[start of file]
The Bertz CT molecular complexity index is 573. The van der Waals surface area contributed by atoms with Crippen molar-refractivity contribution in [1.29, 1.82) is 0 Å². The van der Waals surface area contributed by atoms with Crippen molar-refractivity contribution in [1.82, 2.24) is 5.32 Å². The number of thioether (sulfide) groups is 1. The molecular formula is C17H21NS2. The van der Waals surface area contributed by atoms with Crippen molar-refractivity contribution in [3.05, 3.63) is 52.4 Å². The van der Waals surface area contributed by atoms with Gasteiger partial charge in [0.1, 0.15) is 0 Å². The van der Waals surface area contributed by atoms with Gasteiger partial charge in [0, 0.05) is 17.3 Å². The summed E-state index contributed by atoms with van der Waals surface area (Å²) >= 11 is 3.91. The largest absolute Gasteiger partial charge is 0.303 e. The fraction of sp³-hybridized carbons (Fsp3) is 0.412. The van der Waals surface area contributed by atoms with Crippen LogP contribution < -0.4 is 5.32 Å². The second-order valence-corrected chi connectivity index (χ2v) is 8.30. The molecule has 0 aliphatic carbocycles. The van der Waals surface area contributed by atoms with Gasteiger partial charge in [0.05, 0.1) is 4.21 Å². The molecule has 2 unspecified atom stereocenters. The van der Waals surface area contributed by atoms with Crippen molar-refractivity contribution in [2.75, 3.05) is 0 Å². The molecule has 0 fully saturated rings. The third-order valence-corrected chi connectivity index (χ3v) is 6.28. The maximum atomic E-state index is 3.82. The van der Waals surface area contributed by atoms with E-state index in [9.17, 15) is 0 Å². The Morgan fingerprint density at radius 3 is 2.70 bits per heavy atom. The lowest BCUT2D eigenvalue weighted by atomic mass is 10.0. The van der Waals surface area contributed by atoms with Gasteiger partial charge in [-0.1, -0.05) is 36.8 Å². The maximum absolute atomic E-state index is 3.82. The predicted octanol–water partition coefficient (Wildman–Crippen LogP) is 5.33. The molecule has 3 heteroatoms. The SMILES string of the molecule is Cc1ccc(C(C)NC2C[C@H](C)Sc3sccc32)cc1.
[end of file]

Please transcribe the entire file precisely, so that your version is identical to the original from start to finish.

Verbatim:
The Bertz CT molecular complexity index is 573. The van der Waals surface area contributed by atoms with Crippen molar-refractivity contribution in [1.29, 1.82) is 0 Å². The van der Waals surface area contributed by atoms with Crippen molar-refractivity contribution in [1.82, 2.24) is 5.32 Å². The number of thioether (sulfide) groups is 1. The molecular formula is C17H21NS2. The van der Waals surface area contributed by atoms with Crippen molar-refractivity contribution in [3.05, 3.63) is 52.4 Å². The van der Waals surface area contributed by atoms with Gasteiger partial charge in [0.1, 0.15) is 0 Å². The van der Waals surface area contributed by atoms with Gasteiger partial charge in [0, 0.05) is 17.3 Å². The summed E-state index contributed by atoms with van der Waals surface area (Å²) >= 11 is 3.91. The largest absolute Gasteiger partial charge is 0.303 e. The fraction of sp³-hybridized carbons (Fsp3) is 0.412. The van der Waals surface area contributed by atoms with Crippen LogP contribution < -0.4 is 5.32 Å². The second-order valence-corrected chi connectivity index (χ2v) is 8.30. The molecule has 0 aliphatic carbocycles. The van der Waals surface area contributed by atoms with Gasteiger partial charge in [0.05, 0.1) is 4.21 Å². The molecule has 2 unspecified atom stereocenters. The van der Waals surface area contributed by atoms with Crippen molar-refractivity contribution in [2.75, 3.05) is 0 Å². The molecule has 0 fully saturated rings. The third-order valence-corrected chi connectivity index (χ3v) is 6.28. The maximum atomic E-state index is 3.82. The van der Waals surface area contributed by atoms with E-state index in [9.17, 15) is 0 Å². The Morgan fingerprint density at radius 3 is 2.70 bits per heavy atom. The lowest BCUT2D eigenvalue weighted by atomic mass is 10.0. The van der Waals surface area contributed by atoms with Gasteiger partial charge in [-0.1, -0.05) is 36.8 Å². The maximum absolute atomic E-state index is 3.82. The predicted octanol–water partition coefficient (Wildman–Crippen LogP) is 5.33. The molecule has 3 heteroatoms. The SMILES string of the molecule is Cc1ccc(C(C)NC2C[C@H](C)Sc3sccc32)cc1.